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New Jersey Finally Updates Medicaid Divisor

As most people know, in order to qualify for Medicaid, one must have no more than $2000 in countable assets.  But to get under that limit you cannot simply transfer assets out of your name, or gift them.  That’s because Medicaid imposes a penalty – a waiting period actually – before one can qualify.  The more money transferred, the longer the penalty period.

But, how is that penalty calculated?  By taking the amount transferred and dividing it by the average monthly cost of nursing home care, what is known as the “Medicaid divisor”.  Each state has its own divisor because, when you think about it, the cost of nursing home care varies from state to state and region to region.

The Medicaid divisor is a key piece of information in the Medicaid eligibility picture.  The lower that number is, the higher the Medicaid penalty is and the longer the waiting period for Medicaid.  For states looking to avoid paying benefits that’s a good thing since many people with penalties may pass away before those penalties expire.  The State will never have to pay any benefits in that case.

As with many government laws and regulations, much is left unspoken.  As the cost of care increases, shouldn’t the Medicaid divisor increase?  And how often should it be adjusted?  Medicaid laws and regulations don’t address that.  While some states are good about adjusting the divisor to keep up with rising costs, others are not.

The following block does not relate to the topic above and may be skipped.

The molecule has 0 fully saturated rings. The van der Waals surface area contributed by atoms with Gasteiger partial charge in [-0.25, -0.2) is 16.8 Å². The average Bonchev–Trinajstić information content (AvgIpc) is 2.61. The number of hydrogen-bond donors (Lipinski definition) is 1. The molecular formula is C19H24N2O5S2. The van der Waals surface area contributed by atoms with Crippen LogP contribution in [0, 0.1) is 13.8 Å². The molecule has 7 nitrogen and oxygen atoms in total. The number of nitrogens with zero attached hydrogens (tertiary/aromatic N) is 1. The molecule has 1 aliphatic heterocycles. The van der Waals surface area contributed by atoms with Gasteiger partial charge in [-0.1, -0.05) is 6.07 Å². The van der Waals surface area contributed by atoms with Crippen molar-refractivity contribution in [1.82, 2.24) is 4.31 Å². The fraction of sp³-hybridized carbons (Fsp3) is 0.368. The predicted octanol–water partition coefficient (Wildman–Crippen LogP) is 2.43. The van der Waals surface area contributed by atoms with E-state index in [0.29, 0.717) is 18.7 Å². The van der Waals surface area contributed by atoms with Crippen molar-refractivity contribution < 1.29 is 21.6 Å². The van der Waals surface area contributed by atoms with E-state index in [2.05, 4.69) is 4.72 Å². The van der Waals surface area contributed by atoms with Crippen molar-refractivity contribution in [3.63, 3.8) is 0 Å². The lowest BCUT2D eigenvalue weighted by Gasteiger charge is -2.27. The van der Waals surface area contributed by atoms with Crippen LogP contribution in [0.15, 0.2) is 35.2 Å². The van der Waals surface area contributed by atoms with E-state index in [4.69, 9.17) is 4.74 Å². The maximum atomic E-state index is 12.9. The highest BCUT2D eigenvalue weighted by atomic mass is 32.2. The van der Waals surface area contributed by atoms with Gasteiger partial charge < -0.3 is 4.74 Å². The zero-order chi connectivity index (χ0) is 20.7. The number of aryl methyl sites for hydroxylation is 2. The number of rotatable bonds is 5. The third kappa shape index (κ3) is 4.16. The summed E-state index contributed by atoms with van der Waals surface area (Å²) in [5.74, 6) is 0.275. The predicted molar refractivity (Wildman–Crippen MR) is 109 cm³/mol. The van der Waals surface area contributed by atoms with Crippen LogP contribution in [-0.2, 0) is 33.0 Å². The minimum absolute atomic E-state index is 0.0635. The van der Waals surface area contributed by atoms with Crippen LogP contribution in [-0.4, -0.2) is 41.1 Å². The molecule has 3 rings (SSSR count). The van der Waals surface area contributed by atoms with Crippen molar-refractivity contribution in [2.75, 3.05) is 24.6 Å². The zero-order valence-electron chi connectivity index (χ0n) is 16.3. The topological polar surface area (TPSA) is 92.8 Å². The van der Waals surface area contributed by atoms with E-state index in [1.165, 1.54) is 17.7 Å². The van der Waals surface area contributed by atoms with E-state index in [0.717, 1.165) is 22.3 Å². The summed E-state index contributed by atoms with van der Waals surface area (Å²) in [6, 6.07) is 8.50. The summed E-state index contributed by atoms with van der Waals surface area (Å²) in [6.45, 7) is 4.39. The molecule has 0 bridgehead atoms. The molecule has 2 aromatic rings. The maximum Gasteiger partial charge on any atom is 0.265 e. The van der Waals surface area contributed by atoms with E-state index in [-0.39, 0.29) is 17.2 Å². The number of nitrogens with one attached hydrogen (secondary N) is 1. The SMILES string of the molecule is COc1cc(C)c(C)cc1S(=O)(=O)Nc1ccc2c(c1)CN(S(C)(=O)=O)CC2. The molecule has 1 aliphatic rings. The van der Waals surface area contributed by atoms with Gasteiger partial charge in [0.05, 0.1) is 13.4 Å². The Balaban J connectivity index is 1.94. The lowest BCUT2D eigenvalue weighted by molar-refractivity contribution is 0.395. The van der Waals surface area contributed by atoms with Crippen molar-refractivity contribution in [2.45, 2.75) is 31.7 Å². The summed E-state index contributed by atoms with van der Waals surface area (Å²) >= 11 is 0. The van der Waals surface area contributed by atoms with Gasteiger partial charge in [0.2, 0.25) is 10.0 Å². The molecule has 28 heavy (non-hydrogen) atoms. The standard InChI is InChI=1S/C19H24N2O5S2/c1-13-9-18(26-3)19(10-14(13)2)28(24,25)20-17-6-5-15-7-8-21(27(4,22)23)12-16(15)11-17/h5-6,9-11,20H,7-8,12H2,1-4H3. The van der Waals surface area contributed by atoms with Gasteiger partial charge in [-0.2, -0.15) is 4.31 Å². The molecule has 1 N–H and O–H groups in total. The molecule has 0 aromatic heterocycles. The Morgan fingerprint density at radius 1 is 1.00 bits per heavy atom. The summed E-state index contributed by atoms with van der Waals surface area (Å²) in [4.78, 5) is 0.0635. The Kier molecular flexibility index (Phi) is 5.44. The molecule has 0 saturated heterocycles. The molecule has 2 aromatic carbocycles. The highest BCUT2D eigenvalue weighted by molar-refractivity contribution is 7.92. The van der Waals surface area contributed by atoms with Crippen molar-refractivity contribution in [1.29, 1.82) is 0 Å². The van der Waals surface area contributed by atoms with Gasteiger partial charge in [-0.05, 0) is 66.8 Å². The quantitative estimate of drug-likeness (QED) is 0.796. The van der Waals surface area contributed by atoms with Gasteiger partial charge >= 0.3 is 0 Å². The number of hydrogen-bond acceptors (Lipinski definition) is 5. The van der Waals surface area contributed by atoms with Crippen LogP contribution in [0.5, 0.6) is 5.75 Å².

New Jersey has never been one to be accurate about it.  Whether that is intentional or not, the fact remains it works to the government’s advantage.  And to the huge disadvantage of many families.  It has been several years since New Jersey last raised its’ divisor to 7787.  In some nursing homes, however, the cost of care is as much as $13,000 per month.  With a Medicaid divisor that is 60% of that number, the unfairness is clear with the following example.

If I transferred $100,000 and applied for Medicaid, the penalty would be 12.84 months, meaning I would have to pay an additional 12.84 months of care at the facility’s private pay rate.  Transferring that $100,000 would cost me as much as $167,000 in actual care costs.

Recently, however, thru the prodding of a number of elder law attorneys, New Jersey has grudgingly increased its’ Medicaid divisor.  On a 30 day month, effective for all applications filed after April 1, 2014, the divisor is now 9405.   For people living in the northern part of the state, the number is still too low, but it does help.  The state has not, however, committed to updating this number on an annual basis so more prodding will likely be necessary in the future.

So, what does it mean for those filing for Medicaid?  If there are potential penalties for gifts and other undocumented transfers – or if you are unsure what is in the 5 years of records you will be handing over to Medicaid – it is still not a good idea to automatically file the application.  In some cases it may make sense to file and let the state calculate the penalty and in some cases it will make sense to bring back the money and spend down – in ways most beneficial to the applicant and his/her family – before applying.  And that’s where a good elder law attorney can make all the difference.